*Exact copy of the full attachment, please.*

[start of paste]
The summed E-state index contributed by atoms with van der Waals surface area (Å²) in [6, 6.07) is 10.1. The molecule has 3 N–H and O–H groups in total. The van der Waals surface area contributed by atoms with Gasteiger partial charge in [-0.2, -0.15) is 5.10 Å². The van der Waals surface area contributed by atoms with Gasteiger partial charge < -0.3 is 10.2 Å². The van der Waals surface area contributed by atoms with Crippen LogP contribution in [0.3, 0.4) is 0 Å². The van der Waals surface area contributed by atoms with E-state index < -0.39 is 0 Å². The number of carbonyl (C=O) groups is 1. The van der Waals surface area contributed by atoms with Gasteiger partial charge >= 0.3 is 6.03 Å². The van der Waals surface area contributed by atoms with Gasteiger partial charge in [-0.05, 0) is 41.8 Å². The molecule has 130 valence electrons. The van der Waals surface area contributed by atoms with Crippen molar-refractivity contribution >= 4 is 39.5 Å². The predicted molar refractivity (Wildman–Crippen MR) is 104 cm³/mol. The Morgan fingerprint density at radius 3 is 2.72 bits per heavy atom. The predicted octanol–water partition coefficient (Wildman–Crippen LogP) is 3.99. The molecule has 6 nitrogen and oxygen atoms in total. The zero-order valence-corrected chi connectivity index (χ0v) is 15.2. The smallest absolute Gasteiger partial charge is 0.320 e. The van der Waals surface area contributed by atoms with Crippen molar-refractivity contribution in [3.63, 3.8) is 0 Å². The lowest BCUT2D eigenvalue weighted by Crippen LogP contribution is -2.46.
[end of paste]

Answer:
The summed E-state index contributed by atoms with van der Waals surface area (Å²) in [6, 6.07) is 10.1. The molecule has 3 N–H and O–H groups in total. The van der Waals surface area contributed by atoms with Gasteiger partial charge in [-0.2, -0.15) is 5.10 Å². The van der Waals surface area contributed by atoms with Gasteiger partial charge < -0.3 is 10.2 Å². The van der Waals surface area contributed by atoms with Crippen LogP contribution in [0.3, 0.4) is 0 Å². The van der Waals surface area contributed by atoms with E-state index < -0.39 is 0 Å². The number of carbonyl (C=O) groups is 1. The van der Waals surface area contributed by atoms with Gasteiger partial charge >= 0.3 is 6.03 Å². The van der Waals surface area contributed by atoms with Gasteiger partial charge in [-0.05, 0) is 41.8 Å². The molecule has 130 valence electrons. The van der Waals surface area contributed by atoms with Crippen molar-refractivity contribution >= 4 is 39.5 Å². The predicted molar refractivity (Wildman–Crippen MR) is 104 cm³/mol. The Morgan fingerprint density at radius 3 is 2.72 bits per heavy atom. The predicted octanol–water partition coefficient (Wildman–Crippen LogP) is 3.99. The molecule has 6 nitrogen and oxygen atoms in total. The zero-order valence-corrected chi connectivity index (χ0v) is 15.2. The smallest absolute Gasteiger partial charge is 0.320 e. The van der Waals surface area contributed by atoms with Crippen molar-refractivity contribution in [3.63, 3.8) is 0 Å². The lowest BCUT2D eigenvalue weighted by Crippen LogP contribution is -2.46.